Google Changes Definition Of Average Search Ranking Position

The Google Webmaster Blog and Google Analytics Blog announced they are changing how they define the average position in the search query report in Google Webmaster Tools and search optimization report in Google Analytics.

The new definition will take the average of the top ranking of your site for all searchers, as opposed to all URLs listed and average that. In the past, they would take all the positions of your rankings and average them together, now they are taking only the top positions.

Here is how Google explains it:

Let’s say Nick searched for [bacon] and URLs from your site appeared in positions 3, 6, and 12. Jane also searched for [bacon] and URLs from your site appeared in positions 5 and 9. Previously, we would have averaged all these positions together and shown an Average Position of 7. Going forward, we’ll only average the highest position your site appeared in for each search (3 for Nick’s search and 5 for Jane’s search), for an Average Position of 4.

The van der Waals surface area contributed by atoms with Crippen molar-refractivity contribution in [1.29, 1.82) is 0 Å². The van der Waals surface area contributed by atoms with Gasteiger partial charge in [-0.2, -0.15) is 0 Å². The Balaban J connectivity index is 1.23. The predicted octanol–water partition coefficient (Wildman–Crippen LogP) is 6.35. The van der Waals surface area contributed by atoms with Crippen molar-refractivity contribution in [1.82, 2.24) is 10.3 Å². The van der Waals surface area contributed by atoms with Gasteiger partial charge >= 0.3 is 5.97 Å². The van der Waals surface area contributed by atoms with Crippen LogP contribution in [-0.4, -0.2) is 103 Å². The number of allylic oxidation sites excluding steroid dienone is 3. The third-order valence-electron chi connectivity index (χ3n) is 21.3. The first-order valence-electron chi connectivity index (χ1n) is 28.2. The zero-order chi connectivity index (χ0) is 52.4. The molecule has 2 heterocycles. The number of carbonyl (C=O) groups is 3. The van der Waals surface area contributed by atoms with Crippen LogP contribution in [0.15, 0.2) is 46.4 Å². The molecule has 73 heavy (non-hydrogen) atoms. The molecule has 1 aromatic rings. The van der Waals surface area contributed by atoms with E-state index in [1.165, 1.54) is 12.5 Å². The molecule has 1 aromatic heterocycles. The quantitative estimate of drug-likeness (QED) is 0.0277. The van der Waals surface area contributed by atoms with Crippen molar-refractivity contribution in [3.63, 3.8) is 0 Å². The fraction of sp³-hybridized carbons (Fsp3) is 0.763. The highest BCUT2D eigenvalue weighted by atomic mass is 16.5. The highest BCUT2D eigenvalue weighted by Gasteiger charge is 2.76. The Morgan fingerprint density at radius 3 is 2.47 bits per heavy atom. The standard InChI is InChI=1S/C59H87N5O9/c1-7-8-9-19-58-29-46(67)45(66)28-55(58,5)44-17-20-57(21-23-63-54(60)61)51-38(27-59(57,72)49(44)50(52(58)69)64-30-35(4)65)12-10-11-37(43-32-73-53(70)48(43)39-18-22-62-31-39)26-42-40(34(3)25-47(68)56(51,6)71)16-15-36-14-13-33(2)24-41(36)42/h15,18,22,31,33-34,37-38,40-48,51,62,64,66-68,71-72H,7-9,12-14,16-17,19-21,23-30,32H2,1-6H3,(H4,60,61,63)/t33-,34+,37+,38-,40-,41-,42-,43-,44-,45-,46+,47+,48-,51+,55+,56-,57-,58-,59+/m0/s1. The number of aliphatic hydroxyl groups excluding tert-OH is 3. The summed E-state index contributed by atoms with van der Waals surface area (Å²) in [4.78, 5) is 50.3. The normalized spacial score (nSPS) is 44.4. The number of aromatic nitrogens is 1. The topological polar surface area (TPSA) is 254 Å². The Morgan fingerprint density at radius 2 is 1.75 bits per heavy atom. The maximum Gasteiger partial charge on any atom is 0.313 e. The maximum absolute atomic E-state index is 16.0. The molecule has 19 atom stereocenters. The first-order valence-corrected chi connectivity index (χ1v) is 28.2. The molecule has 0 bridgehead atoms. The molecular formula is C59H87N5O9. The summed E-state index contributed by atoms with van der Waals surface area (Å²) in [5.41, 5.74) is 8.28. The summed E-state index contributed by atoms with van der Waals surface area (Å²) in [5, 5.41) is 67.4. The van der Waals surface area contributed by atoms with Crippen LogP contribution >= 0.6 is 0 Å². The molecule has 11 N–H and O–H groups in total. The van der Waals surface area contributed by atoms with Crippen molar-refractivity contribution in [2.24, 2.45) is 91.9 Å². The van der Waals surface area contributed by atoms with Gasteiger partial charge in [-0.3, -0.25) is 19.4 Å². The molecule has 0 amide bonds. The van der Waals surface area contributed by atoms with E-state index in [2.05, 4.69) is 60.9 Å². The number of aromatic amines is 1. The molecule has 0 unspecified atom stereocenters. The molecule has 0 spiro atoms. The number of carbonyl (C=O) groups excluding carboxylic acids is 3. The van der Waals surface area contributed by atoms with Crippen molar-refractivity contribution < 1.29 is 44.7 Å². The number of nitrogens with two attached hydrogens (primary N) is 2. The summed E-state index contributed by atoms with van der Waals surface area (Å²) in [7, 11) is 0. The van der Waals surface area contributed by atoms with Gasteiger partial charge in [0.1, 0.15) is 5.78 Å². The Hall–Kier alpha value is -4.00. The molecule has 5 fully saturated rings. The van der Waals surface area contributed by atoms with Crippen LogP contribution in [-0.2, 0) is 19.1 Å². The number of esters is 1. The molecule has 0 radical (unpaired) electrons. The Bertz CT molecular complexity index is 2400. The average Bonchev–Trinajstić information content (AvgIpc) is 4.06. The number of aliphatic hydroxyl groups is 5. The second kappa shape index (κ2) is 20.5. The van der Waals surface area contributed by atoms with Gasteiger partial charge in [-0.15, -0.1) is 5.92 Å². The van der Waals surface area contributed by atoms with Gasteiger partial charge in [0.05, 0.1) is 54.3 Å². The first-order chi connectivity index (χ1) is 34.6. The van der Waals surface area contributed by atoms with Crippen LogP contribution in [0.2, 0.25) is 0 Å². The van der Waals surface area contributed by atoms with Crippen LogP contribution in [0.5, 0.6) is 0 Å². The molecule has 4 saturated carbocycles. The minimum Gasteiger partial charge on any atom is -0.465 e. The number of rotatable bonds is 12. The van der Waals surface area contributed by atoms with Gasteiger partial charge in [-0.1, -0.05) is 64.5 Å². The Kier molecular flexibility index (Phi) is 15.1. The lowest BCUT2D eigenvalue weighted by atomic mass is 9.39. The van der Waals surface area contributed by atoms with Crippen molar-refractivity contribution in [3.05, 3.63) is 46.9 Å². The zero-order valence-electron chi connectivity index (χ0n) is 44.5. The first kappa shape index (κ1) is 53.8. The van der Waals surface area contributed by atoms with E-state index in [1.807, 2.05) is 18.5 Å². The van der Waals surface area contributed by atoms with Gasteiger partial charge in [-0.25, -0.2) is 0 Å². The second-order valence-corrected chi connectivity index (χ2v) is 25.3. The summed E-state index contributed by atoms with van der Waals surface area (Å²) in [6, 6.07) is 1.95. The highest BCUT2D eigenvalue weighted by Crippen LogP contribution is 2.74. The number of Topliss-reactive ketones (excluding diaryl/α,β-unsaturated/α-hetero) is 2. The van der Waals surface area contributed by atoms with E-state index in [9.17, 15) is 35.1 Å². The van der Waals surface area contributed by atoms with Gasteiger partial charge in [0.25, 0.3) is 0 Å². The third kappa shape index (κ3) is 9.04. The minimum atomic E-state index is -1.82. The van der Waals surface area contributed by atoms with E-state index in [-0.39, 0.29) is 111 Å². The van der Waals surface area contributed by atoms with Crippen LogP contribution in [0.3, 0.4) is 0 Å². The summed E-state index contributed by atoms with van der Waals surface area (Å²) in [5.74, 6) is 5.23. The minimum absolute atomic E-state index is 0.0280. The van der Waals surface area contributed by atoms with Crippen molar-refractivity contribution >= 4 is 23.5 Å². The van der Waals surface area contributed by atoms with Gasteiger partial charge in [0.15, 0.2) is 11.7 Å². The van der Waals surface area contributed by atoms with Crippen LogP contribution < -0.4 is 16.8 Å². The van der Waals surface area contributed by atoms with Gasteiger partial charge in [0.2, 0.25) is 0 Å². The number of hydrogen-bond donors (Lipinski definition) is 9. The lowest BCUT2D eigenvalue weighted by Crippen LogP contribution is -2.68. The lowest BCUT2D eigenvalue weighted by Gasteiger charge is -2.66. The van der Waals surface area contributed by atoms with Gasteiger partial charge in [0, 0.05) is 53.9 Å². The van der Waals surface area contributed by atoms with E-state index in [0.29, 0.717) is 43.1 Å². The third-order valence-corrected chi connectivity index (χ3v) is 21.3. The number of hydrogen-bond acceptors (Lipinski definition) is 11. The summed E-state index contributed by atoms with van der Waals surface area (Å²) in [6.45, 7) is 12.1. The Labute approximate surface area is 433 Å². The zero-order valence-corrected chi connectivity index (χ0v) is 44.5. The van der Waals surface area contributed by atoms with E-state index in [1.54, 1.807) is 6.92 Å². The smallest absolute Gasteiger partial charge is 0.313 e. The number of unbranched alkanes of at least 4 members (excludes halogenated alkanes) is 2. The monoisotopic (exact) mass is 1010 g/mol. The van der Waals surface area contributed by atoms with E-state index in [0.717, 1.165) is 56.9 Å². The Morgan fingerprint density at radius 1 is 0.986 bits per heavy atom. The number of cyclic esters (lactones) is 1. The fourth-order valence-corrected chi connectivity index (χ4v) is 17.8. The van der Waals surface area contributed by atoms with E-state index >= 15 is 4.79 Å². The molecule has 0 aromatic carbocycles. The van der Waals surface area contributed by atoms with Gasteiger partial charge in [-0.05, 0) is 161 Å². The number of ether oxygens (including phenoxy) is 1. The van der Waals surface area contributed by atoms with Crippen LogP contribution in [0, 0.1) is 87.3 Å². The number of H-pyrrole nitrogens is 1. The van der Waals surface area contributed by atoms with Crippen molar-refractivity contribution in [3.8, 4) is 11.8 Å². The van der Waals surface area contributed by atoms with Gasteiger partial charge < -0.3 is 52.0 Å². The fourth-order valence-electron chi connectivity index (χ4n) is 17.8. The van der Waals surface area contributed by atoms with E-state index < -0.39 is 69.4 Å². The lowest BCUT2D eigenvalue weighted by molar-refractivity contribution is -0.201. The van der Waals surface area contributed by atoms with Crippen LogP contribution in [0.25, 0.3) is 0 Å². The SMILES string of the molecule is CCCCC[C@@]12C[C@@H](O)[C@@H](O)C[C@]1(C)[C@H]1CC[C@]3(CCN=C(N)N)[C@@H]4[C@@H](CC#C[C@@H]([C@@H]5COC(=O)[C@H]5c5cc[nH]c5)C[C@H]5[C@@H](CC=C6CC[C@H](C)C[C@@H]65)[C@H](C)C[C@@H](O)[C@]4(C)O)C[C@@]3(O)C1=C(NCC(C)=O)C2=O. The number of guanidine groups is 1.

Historically, this won’t impact the reports but going forward, Google will use this new calculation for determining your average position.

Google said, “we anticipate that this new method of calculation will more accurately match your expectations about how a link’s position in Google Search results should be reported.”

Here is where the average position shows up in Google Webmaster Tools:

Here is where the average position shows up in Google Analytics:

Related Stories:

Related Topics: Google: Analytics | Google: SEO | Google: Web Search | Google: Webmaster Central | Top News


 

About The Author: is Search Engine Land’s News Editor and owns RustyBrick, a NY based web consulting firm. He also runs Search Engine Roundtable, a popular search blog on very advanced SEM topics. Barry’s personal blog is named Cartoon Barry and he can be followed on Twitter here. For more background information on Barry, see his full bio over here.


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